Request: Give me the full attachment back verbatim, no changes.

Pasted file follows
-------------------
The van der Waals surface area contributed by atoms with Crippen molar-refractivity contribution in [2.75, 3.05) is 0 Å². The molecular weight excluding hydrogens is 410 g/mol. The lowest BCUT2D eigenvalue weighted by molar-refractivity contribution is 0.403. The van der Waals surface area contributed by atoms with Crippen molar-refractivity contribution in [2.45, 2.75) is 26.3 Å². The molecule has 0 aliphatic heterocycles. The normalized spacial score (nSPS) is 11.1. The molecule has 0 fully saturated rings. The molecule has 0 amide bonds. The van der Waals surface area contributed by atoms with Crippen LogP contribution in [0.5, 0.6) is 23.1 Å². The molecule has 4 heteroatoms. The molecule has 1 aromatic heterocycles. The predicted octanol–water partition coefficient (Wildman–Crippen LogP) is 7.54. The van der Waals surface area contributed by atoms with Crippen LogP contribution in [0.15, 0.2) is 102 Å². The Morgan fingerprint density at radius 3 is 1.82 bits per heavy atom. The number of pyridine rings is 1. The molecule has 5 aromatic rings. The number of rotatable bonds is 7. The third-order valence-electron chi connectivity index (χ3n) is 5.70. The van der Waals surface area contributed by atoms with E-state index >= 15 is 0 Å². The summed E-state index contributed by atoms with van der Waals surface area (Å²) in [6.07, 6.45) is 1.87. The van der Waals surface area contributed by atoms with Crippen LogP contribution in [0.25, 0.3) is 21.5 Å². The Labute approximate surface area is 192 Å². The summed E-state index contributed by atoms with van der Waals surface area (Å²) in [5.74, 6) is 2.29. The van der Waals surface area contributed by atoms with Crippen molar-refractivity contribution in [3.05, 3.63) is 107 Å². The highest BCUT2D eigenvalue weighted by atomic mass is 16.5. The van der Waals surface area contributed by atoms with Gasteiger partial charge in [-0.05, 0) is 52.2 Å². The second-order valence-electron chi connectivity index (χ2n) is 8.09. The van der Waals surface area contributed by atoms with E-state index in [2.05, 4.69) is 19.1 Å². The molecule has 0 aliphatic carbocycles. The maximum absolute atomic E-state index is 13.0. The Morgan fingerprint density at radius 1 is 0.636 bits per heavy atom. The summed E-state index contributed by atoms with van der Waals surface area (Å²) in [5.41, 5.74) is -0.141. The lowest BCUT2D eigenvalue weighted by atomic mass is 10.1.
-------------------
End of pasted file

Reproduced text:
The van der Waals surface area contributed by atoms with Crippen molar-refractivity contribution in [2.75, 3.05) is 0 Å². The molecular weight excluding hydrogens is 410 g/mol. The lowest BCUT2D eigenvalue weighted by molar-refractivity contribution is 0.403. The van der Waals surface area contributed by atoms with Crippen molar-refractivity contribution in [2.45, 2.75) is 26.3 Å². The molecule has 0 aliphatic heterocycles. The normalized spacial score (nSPS) is 11.1. The molecule has 0 fully saturated rings. The molecule has 0 amide bonds. The van der Waals surface area contributed by atoms with Crippen LogP contribution in [0.5, 0.6) is 23.1 Å². The molecule has 4 heteroatoms. The molecule has 1 aromatic heterocycles. The predicted octanol–water partition coefficient (Wildman–Crippen LogP) is 7.54. The van der Waals surface area contributed by atoms with Crippen LogP contribution in [0.15, 0.2) is 102 Å². The Morgan fingerprint density at radius 3 is 1.82 bits per heavy atom. The number of pyridine rings is 1. The molecule has 5 aromatic rings. The number of rotatable bonds is 7. The third-order valence-electron chi connectivity index (χ3n) is 5.70. The van der Waals surface area contributed by atoms with E-state index >= 15 is 0 Å². The summed E-state index contributed by atoms with van der Waals surface area (Å²) in [6.07, 6.45) is 1.87. The van der Waals surface area contributed by atoms with Crippen LogP contribution in [0.25, 0.3) is 21.5 Å². The Labute approximate surface area is 192 Å². The summed E-state index contributed by atoms with van der Waals surface area (Å²) in [5.74, 6) is 2.29. The van der Waals surface area contributed by atoms with Crippen molar-refractivity contribution in [3.05, 3.63) is 107 Å². The highest BCUT2D eigenvalue weighted by atomic mass is 16.5. The van der Waals surface area contributed by atoms with Gasteiger partial charge in [-0.05, 0) is 52.2 Å². The second-order valence-electron chi connectivity index (χ2n) is 8.09. The van der Waals surface area contributed by atoms with E-state index in [2.05, 4.69) is 19.1 Å². The molecule has 0 aliphatic carbocycles. The maximum absolute atomic E-state index is 13.0. The Morgan fingerprint density at radius 1 is 0.636 bits per heavy atom. The summed E-state index contributed by atoms with van der Waals surface area (Å²) in [5.41, 5.74) is -0.141. The lowest BCUT2D eigenvalue weighted by atomic mass is 10.1.